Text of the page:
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Compact information about skin cancer


 

Besides general information on skin cancer that you can get from many sources, our idea is 
- to name the early signs of a starting skin cancer 
- and show representative examples of some cases 
to encourage you, the reader, to contact a physician to get a proper diagnosis. 

The information provided here is as a first step on the two most important skin cancer types: 
  -  Melanoma 
  -  Basalioma (BCC)
  -  Squamous cell carcinoma (SCC)

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Melanoma

The malignant melanoma starts to grow from the pigment cells in the skin
surface.
It can occur on any area of the body. It is found in one of 
7000 persons per year in Europe in caucasians in the middle of their lifetime. 

In most cases melanoma is discovered as a flat, growing,
irregular shaped pigment spot often without symptoms that only later grows in thickness and in some cases perhaps might itch. Bleeding is a late sign. Not all melanomas are dark brown or black.
Half of the
early melanomas do not look typical at all in the beginning. 

mal.Melanom Typ SSM
Early SSM type melanoma

There are different types of melanomas defined : 
The superficial spreading melanoma type (SSM) is the most common type representing 75% of the cases (see above). As it grows in a thin layer first, it is mostly discovered early enough to be removed timely. 
The malignant age spot Lentigo maligna melanoma (LMM) is the second most common melanoma type. It usually starts on sunexposed body areas as the face or the arms of
elderly people. Only late it would start growing deeper into the skin. 
The type of nodular malignant melanoma (NMM) is present in about 5% of the cases. It can look misleading and from the beginning grows deeper into the skin, which makes it more dangerous than the other types. 
A melanoma type on hands or feet is called acro-lentiginous melanoma (ALM)
It can start under a nail or hide between fingers or toes and therfore is sometimes misdiagnosed as fungal infection or wart for some time and is left growing. This makes it dangerous. 
This melanoma type is rare but is the most common type in persons with dark coloured skin. 

To diagnose a melanoma is not always simple and often a dermatoscope is being used
to get deeper insight into the pigment structure of a skin tumor.
There are also some computer systems in use that offer image analysis as a second expert oppinion for correct melanoma recognition. There are several ways to find out what a pigment spot is, but some doubt is left with a precision of 95% in expert physicians.  That means an uncertanty of one case in 20.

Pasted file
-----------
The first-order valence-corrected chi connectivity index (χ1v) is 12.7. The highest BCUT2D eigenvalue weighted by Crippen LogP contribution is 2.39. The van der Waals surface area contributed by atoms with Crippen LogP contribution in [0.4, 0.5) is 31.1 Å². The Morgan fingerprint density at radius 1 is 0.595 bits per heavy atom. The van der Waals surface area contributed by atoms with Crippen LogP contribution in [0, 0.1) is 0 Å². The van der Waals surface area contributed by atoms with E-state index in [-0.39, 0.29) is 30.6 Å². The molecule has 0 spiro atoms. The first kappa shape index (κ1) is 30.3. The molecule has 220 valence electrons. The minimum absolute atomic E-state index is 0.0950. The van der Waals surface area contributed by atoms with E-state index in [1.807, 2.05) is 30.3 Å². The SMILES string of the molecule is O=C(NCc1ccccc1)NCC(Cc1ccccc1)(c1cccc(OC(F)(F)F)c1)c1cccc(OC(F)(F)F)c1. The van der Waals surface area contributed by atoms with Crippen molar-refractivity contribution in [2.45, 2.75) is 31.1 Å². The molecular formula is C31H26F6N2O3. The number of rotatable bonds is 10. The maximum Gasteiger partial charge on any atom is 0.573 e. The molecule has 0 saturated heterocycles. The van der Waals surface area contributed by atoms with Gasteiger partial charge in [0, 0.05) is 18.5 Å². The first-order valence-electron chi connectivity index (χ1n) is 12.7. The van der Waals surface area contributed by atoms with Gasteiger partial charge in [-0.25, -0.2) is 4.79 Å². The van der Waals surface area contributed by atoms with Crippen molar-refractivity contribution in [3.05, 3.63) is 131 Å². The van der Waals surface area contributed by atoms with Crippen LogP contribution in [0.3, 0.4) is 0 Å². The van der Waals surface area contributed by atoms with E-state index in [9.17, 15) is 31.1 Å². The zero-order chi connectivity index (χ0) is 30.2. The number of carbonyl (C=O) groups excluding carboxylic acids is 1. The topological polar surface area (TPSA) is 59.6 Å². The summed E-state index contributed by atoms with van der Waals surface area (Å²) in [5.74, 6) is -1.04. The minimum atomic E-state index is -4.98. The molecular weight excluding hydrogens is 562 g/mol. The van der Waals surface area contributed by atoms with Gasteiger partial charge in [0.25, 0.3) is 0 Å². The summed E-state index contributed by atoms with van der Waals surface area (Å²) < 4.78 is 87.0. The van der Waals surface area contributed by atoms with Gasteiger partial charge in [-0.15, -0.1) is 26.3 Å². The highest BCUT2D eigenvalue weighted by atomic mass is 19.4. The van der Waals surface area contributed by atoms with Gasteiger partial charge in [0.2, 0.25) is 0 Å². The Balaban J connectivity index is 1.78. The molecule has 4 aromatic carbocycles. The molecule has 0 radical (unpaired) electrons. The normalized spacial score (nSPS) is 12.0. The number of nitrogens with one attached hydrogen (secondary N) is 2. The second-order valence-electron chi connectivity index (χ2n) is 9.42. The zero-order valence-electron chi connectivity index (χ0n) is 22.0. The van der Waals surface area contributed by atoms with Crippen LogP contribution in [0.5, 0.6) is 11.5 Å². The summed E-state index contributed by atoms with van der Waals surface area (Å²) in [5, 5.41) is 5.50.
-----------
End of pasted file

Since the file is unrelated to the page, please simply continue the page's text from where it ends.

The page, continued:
So, if there is a doubt,
a pigment spot should better be taken out. 

Risk factors 
Known risk factors to develope melanoma are: 
- fair coloured skin with, freckles and red coloured hair,
- easy sun burn
- persons with numerous moles, adults with more than 50 moles,
- severe sun burns in childhood, 
- melanoma in first degree family members, 

Treatment 
Standard treatment is surgical removal of the
suspicious spot soon in local anaesthesia. For melanomas there are
safty margins around the melanoma known to be necessary, depending on
the thickness of the melanoma, which is expressed in the tissue
analysis later. This makes a second excicion necessary in case of an unexpected melanoma, 
according to the known guidelines in your country. 

For example:
if it is clear it is a melanoma and it is
assumed to be less than 2mm thick, it can be removed at once with 1cm safty margin. (valid for Germany) 
For precursor melanomas (in-situ melanomas) 0.5cm is necessary.
For melanomas up to 2mm
tumor thickness 1cm margin is needed.
For melanomas with more than 2mm thickness 2cm safety margin is recommended. 

For melanomas with more than 1mm thickness also the
removal and examination of the sentinel lymph node is recommended, to be able to give an accurate prognosis
and decide, if more treatment
options are applicable.
In more advanced cases an adjuvant treatment
with interferon or other chemotherapy modalities sometimes are considered, but this is not a gereral rule and needs an expert doctor
or clinic as a reference for the patient. 

Follow up